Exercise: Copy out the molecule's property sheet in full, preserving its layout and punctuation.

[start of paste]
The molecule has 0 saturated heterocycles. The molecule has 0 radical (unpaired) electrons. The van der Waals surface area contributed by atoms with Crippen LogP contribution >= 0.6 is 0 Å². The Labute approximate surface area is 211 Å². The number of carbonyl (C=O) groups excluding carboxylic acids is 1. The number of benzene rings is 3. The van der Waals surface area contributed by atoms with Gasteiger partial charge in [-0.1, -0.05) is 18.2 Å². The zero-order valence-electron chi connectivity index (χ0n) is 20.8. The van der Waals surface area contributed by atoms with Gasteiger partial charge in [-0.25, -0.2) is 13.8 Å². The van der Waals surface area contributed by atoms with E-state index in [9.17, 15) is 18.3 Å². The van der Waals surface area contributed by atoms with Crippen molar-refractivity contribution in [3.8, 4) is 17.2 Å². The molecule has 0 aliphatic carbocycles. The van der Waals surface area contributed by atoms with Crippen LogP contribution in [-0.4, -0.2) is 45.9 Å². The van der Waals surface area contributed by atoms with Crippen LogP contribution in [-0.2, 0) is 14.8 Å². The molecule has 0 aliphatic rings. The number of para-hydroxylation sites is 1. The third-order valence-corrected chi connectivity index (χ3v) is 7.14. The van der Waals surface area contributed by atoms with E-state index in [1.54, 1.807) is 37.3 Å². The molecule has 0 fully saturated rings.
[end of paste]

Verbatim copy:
The molecule has 0 saturated heterocycles. The molecule has 0 radical (unpaired) electrons. The van der Waals surface area contributed by atoms with Crippen LogP contribution >= 0.6 is 0 Å². The Labute approximate surface area is 211 Å². The number of carbonyl (C=O) groups excluding carboxylic acids is 1. The number of benzene rings is 3. The van der Waals surface area contributed by atoms with Gasteiger partial charge in [-0.1, -0.05) is 18.2 Å². The zero-order valence-electron chi connectivity index (χ0n) is 20.8. The van der Waals surface area contributed by atoms with Gasteiger partial charge in [-0.25, -0.2) is 13.8 Å². The van der Waals surface area contributed by atoms with E-state index in [9.17, 15) is 18.3 Å². The van der Waals surface area contributed by atoms with Crippen molar-refractivity contribution in [3.8, 4) is 17.2 Å². The molecule has 0 aliphatic carbocycles. The van der Waals surface area contributed by atoms with Crippen LogP contribution in [-0.4, -0.2) is 45.9 Å². The van der Waals surface area contributed by atoms with Crippen LogP contribution in [-0.2, 0) is 14.8 Å². The molecule has 0 aliphatic rings. The number of para-hydroxylation sites is 1. The third-order valence-corrected chi connectivity index (χ3v) is 7.14. The van der Waals surface area contributed by atoms with E-state index in [1.54, 1.807) is 37.3 Å². The molecule has 0 fully saturated rings.